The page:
The ski industry has changed significantly in recent years: ski conglomerates Vail Resorts and the Alterra Mountain Company have gobbled up resorts across the country, and now offer competing “mega passes” that provide skiing and riding across dozens of properties for one historically low price. The proposition has been simple: commit to buying a mega pass in the spring, and you’ll receive countless ski days across North America the following winter.
Unfortunately, that simple proposition becomes increasingly complicated each year, as these passes have expanded and diversified to offer a wide variety of options. Vail offers the Epic Pass while Alterra offers the Ikon Pass, but each pass comes in different variants and at different price points.
And while Epic and Ikon are the two heavyweight passes in the industry, they’re not the only games in town. There are still plenty of independent ski resorts across the country that offer their own season passes, which will generally cost less than the megapasses. This past winter, independent and family-owned ski resorts teamed up to offer their own $199 Indy Pass, which provided two lift tickets each at several dozen independently-owned ski resorts. Other ski areas — including Jackson Hole, Alta, Arapahoe Basin, and Aspen Snowmass — also joined forces to offer the Mountain Collective pass, which provided two days of skiing each at participating properties, with discounts on subsequent tickets.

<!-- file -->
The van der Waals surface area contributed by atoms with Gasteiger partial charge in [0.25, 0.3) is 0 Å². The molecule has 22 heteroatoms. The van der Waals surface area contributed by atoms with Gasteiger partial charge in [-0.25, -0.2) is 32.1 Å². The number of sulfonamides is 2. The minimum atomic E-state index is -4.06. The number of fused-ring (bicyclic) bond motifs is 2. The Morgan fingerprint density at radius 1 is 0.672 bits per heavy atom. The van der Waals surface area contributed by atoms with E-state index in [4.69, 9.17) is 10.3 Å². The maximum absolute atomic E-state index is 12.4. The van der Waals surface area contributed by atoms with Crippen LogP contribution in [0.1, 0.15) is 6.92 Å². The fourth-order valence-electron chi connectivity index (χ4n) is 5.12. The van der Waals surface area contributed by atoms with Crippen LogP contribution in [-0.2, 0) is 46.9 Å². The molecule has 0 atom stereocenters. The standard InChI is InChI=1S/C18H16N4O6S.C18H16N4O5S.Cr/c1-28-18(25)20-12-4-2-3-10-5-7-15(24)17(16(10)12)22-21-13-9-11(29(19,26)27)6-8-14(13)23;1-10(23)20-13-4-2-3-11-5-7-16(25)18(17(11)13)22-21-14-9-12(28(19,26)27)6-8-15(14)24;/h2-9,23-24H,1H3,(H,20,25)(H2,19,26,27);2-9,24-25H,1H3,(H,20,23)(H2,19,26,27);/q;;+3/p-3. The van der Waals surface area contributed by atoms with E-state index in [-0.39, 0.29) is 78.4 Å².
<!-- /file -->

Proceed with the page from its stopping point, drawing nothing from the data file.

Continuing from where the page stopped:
But Epic and Ikon attract the most attention as they offer the most comprehensive options for skiing. And the two passes directly compete with each other. In early March, Alterra announced that they would begin selling the Ikon passes on March 5, 2020. Not to be outdone, with little warning, Vail Resorts began selling the Epic Pass on March 3, 2020. Game on!
Mid-Atlantic skiers now have a decision to make: should they put money down now on an Epic or Ikon pass, and if so, which one? Or should they hold out and wait for other options?
There’s no simple or single answer to this question; every skier has to determine where and how often they plan on skiing next winter. In this story, DCSki takes a look at the Epic and Ikon passes from the perspective of a Mid-Atlantic skier to help guide your decision.
In general, if you plan on making multiple trips outside the Mid-Atlantic region next winter, Epic and Ikon present some compelling options, and your pick may depend on which destination resorts you plan to visit. If you only plan to ski in the Mid-Atlantic or only plan to ski a few days, you might find these passes to be less compelling.
Vail Resorts and Alterra have acquired ski properties across the country, expanding their geographic footprint. Last year, Peak Resorts — which owned local properties Liberty, Roundtop, and Whitetail — was purchased by Vail Resorts, increasing Vail’s footprint across the Northeast and Mid-Atlantic. Alterra owns Snowshoe Mountain Resort, but that’s the only Mid-Atlantic resort represented on its pass. Epic and Ikon both offer a number of premier destination resorts across New England, the Rockies, and the West.
If you plan to ski a few days locally and also plan to make one or more destination trips outside this region, the Epic and Ikon passes offer a great value. For example, the $729 Epic Local Pass provides unlimited, unrestricted skiing at Liberty, Roundtop, Whitetail, and Jack Frost/Big Boulder, along with Breckenridge, Keystone, Crested Butte, Okemo, and many other properties. You also get 10 holiday-restricted days to spread across Vail, Beaver Creek, and Whistler/Blackcomb. You don’t need to ski many days before the pass pays for itself, especially with daily lift tickets at Vail exceeding $200 per day. If you want to go all-in with unlimited, unrestricted skiing at all Vail properties and partner resorts, you can purchase the $979 Epic Pass. If you can take off enough days and easily travel across the country to ski, that’s a very compelling price point.